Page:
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Financial literacy basics for prospective small business owners

What should entrepreneurs be aware of before they decide to devote a considerable amount of time, effort and resources to a small business startup? Here are 10 financial literacy “hot buttons” for new entrepreneurs and prospective small business owners to consider:

1. Know your (and your family’s) tolerance for financial risk. There are no assurances there will be either short- or long-term financial stability, so everyone involved in the startup should have the emotional and financial capacity for a high level of uncertainty. Also, using personal savings, a 401(k) or other retirement plan as funding is a serious decision that one must carefully consider if there’s a potential for loss of funds.

2. Learn how a legal business structure can impact your future tax liability. There are different tax advantages associated with formal corporate structures that accrue to both the company and the owners, and tax law changes nearly every year. Discussing the available business structure options with a qualified accounting or legal professional can help determine the best course of action when forming the business.

3. Understand how much money it REALLY takes to start your business. Most all startup projections for revenue growth are too optimistic, expenses are underestimated, and anticipated breakeven timeframes are too short. A good plan is to double the projected cost to get to breakeven, and triple the timeframes.

4. Understand what startup expenses are crucial versus questionable. Focusing on expenses that directly relate to revenue generation is one of the keys to financially managing a startup. Every startup expense should answer the question: “How does this contribute to the bottom line and get me closer to breakeven?”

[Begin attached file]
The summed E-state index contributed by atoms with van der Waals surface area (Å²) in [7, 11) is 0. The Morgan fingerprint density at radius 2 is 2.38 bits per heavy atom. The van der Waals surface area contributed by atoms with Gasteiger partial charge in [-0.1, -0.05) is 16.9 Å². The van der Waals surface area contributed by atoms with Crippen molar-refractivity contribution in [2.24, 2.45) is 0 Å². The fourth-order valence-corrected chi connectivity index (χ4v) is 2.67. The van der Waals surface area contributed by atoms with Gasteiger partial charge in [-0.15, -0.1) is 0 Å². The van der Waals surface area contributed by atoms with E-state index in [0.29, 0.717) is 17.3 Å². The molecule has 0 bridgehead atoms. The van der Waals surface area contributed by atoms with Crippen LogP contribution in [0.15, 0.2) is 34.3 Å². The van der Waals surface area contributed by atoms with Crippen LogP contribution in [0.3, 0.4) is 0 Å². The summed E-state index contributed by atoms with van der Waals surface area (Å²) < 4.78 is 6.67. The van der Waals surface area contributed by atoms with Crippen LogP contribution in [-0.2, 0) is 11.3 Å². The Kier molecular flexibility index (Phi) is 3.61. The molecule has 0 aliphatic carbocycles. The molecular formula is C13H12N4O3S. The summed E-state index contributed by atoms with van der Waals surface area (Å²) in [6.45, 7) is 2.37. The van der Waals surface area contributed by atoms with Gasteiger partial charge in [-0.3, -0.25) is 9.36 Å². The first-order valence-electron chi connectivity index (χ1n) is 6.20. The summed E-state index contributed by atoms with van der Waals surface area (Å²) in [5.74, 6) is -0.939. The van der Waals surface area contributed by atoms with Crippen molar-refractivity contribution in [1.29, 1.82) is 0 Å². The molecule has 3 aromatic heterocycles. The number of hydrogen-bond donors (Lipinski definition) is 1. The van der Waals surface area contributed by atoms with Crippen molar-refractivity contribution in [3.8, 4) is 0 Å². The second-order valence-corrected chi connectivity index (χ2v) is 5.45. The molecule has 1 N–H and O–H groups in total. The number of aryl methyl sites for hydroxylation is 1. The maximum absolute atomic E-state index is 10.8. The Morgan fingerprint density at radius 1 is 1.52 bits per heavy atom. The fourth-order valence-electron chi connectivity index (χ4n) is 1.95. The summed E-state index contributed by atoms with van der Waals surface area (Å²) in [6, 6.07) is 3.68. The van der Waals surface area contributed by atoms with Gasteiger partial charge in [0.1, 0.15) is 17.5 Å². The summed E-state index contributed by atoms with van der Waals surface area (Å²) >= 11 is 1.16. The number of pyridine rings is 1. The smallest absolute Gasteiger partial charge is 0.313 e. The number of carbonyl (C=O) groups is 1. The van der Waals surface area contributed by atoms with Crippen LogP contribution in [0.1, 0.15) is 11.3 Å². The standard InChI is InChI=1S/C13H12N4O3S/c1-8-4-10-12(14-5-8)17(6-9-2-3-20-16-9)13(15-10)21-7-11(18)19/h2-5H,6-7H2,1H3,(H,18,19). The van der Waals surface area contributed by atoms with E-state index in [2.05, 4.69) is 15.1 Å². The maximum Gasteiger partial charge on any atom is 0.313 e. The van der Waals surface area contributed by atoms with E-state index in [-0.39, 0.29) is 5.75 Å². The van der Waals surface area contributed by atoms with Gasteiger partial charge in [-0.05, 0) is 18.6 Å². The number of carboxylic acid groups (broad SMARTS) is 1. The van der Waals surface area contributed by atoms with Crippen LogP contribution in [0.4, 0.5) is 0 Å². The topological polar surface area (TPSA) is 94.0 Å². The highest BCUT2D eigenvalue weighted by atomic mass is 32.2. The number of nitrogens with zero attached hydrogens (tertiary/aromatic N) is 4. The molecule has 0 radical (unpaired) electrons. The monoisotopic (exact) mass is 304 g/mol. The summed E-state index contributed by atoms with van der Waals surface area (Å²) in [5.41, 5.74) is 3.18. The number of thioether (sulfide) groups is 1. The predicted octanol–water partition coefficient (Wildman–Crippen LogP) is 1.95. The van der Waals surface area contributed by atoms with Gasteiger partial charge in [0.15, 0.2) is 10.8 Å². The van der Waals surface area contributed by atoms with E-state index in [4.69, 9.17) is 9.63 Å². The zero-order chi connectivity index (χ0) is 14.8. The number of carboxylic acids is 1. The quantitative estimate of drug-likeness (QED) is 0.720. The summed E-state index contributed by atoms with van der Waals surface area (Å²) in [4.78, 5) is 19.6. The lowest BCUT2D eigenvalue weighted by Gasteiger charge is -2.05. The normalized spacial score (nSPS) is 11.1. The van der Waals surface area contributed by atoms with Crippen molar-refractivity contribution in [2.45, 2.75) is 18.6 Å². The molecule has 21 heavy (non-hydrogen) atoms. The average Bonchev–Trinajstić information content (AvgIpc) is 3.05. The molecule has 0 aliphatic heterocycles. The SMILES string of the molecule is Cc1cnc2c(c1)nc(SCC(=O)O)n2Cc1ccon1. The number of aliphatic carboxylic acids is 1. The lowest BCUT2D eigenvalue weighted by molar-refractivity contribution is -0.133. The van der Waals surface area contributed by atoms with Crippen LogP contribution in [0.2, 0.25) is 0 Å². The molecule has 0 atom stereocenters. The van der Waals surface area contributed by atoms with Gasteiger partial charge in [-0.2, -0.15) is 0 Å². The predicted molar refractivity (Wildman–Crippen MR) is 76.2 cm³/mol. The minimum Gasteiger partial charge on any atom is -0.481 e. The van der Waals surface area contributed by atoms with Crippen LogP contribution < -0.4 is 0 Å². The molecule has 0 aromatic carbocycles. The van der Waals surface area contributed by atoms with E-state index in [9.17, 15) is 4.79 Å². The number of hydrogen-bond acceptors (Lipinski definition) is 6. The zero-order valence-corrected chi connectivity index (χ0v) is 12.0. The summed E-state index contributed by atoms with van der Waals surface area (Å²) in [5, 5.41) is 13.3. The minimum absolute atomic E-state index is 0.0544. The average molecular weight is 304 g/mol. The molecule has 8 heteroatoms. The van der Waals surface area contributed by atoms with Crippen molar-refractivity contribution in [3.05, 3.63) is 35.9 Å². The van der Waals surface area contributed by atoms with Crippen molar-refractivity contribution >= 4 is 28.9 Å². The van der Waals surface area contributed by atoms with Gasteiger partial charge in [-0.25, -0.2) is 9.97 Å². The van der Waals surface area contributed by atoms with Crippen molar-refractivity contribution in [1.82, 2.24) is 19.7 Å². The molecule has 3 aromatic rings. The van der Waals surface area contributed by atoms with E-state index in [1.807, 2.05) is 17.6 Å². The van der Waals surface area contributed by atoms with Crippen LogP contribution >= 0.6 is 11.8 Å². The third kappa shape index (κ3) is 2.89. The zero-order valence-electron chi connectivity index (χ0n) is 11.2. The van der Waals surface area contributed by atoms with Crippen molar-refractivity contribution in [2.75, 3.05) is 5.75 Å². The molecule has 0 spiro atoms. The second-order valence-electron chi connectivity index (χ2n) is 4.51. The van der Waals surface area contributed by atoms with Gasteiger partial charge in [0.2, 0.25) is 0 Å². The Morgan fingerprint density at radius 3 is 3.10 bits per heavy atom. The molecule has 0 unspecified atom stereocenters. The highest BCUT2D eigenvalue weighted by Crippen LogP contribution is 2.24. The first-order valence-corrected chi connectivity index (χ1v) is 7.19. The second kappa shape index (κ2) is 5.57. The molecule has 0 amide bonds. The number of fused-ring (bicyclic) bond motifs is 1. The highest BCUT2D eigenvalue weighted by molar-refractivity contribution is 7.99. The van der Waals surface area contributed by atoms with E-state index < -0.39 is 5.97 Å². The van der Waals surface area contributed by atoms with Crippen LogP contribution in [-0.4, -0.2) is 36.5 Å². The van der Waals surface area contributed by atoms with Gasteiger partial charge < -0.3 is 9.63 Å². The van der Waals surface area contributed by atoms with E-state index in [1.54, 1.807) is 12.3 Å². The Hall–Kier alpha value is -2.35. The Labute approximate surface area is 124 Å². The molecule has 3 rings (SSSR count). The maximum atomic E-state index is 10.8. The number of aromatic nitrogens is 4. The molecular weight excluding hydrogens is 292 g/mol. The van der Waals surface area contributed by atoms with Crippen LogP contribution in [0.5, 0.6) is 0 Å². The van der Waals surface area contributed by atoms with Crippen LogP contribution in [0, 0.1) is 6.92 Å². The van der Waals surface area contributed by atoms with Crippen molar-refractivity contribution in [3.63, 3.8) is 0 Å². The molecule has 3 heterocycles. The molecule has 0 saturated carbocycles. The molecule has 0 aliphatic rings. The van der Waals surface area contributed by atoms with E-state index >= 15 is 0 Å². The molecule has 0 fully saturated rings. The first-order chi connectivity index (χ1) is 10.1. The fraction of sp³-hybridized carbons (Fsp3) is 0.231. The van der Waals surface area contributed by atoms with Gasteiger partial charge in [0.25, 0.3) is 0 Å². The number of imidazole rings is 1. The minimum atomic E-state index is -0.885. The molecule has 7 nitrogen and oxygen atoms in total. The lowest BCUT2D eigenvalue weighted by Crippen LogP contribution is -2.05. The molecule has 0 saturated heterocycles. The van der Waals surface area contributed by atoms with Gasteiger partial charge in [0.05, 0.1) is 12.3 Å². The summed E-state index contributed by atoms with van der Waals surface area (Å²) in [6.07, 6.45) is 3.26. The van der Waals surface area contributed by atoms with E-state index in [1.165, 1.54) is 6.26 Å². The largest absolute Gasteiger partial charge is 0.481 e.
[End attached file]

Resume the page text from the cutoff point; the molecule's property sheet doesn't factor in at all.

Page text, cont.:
5. Learn when it makes sense to use business credit. Business credit should be considered only when the money can be used for either of two purposes: increase revenues or reduce the costs of doing business.

6. Understand the relationship between your credit history and business lending. Lenders are literally banking on the owner’s prospects for success, and how an owner has managed their own personal finances to that point is an important indicator. Even a compelling business plan may not overcome an owner’s poor or marginal credit history.

7. Learn how to record and track business income and expenses. Accountants can only work with what they see. If it’s not recorded, it didn’t happen. Accurate records enable a business owner to gauge the financial health of the business through the use of ratios and other financial measurements. Having at least a basic computer-based financial system and keeping up with regular data input is a must.

8. Learn how to read, interpret and use business financial statements. The income statement, balance sheet and cash flow statement each tell a different part of the story about the company’s financial condition. Together, they can be used to find company weaknesses and strengths. Ratios derived from various sections of the financial statements provide clues to where a business owner needs to implement corrective actions before a situation becomes serious.

9. Understand how cash flow keeps a business alive. A business can be profitable on paper, yet fail from a lack of cash flow. Without a solid foundational knowledge of such areas, a business owner is handicapped in terms of actually managing the company’s cash.

10. Understand the financial implications of a new hire. Two major questions should be answered before anyone is hired: “How will they enable the business to increase revenues? How will they enable the business to be more efficient?” Quantifying these areas will help determine if a potential new hire is really worth what you will pay in wages, benefits and training time. PB

Matt Varilek

SBA Regional Administrator, Region VIII

Matthew.varilek@sba.gov

– See more at: http://www.prairiebizmag.com/event/article/id/20589/#sthash.t3wFwAu8.dpuf

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